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CRUD Operation On ASP.Net Web API From .NET Client

By Dhananjay Kumar on August 07, 2013
In this article we will learn how to work with CRUD operations and the ASP.NET Web API.
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In this article we will learn how to work with CRUD operations and the ASP.NET Web API. We will learn:

  1. To create CRUD operation on ASP.NET Web API
  2. Using  Entity model to create model
  3. Creating repository to perform CRUD operation
  4. Consuming service in .NET Console Client 

I can draw the architecture of this article as in the following:

CRUD-operation-on-ASP.NET-1.jpg
 
Let us follow a step-by-step approach to perform the CRUD operations using an ASP.NET Web API service.
 
Create ASP.Net Web API
 
In this part of the article, we will learn to create an ASP.NET Web API. To create it, launch Visual Studio and create a project by choosing the "ASP.NET MVC 4 Web Application" template.

CRUD-operation-on-ASP.NET-2.jpg

Next you select Web API from the existing project template. Ensure to select "Razor" as the "View engine" in the drop down.

CRUD-operation-on-ASP.NET-3.jpg
 
Next we need to add a model. We will use an ADO.Net Entity model to create a model out of the database. To add a model, right-click on the Models folder and select "Add New Item".  Next from the "Data" tab select "ADO.NET Entity Data Model".

CRUD-operation-on-ASP.NET-4.jpg

Next select "Generate" from the database options and click on "Next".

CRUD-operation-on-ASP.NET-5.jpg
 
In the next dialog box, you need to configure the Connection Properties. Here select the Northwind database after giving the server name.

CRUD-operation-on-ASP.NET-6.jpg
 
After configuring the connection, you will get the Entity Data Model Wizard populated with the connection string as below. Click on "Next" to proceed further.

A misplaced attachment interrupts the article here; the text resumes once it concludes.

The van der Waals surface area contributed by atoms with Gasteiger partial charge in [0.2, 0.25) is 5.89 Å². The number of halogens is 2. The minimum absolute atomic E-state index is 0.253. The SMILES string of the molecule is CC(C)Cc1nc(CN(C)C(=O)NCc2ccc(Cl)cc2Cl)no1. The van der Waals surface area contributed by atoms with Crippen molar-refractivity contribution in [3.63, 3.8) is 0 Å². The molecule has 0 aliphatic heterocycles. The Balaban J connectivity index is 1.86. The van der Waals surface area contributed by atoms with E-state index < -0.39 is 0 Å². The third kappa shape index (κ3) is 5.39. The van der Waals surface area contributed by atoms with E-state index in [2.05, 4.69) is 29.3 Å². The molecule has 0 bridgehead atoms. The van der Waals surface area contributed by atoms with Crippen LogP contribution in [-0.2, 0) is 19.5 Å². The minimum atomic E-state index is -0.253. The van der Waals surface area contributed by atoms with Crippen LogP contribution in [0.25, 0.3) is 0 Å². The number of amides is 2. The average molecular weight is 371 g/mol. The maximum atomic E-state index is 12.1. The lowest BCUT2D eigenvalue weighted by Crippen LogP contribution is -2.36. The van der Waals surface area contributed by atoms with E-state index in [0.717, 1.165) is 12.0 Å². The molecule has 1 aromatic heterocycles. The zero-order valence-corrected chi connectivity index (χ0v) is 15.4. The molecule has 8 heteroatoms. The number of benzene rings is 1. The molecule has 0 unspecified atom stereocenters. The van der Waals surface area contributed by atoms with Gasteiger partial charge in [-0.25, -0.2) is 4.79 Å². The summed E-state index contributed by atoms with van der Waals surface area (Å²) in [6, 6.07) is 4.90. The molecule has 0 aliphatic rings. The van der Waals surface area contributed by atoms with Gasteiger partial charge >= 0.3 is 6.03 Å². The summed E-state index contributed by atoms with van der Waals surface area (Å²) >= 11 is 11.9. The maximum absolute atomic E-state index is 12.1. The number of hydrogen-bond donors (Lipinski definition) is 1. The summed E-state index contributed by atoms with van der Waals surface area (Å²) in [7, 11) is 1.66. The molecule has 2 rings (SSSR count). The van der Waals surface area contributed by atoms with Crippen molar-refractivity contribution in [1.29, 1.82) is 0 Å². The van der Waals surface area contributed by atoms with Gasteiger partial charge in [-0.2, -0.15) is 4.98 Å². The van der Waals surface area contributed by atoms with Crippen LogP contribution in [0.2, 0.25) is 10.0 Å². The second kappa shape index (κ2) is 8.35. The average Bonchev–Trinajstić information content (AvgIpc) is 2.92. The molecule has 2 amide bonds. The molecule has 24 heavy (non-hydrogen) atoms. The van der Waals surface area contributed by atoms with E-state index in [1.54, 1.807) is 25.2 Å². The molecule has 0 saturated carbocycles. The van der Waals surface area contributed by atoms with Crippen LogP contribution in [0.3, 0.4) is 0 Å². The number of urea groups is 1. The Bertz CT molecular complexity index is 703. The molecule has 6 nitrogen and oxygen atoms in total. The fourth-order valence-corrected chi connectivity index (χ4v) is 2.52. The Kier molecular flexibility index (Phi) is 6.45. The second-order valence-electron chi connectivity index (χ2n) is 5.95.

CRUD-operation-on-ASP.NET-7.jpg
 
Here you need to select the tables, views and so on. For the purpose of this article, let us select three tables, Customers, Employees and Products. After selecting tables click on "Finish" to create a model of the database in the project.

CRUD-operation-on-ASP.NET-8.jpg
 
We will now work with the Product table. To perform CRUD operations on this, let us proceed to creating a Repository. To create it right-click on the model and add an Interface from the "Code" tab.  I am giving the name "IProductRepository".

CRUD-operation-on-ASP.NET-9.jpg

In this interface we will define all the operations needed to be performed on the Product table.  The interface is defined as below:

using System.Collections.Generic;

namespace NorthwindService.Models

{

    public interface IProductRepository

    {

        IEnumerable<Product> GetProducts();

        bool AddProduct(Product p);

        bool UpdateProduct(Product p);

        bool DeleteProduct(int ProductID);

    }

}
 
Next we need to implement CRUD operations. To do that, add a class and implement "IProductRepository" in that class. Let us implement all four operations one by one.

Note : All these operations would be defined under the ProductRepository class.

We can fetch all the Products as below using a simple LINQ.
 
public IEnumerable<Product> GetProducts()
{

  NorthwindEntities entities = new NorthwindEntities();

  var products = from r in entities.Products select r;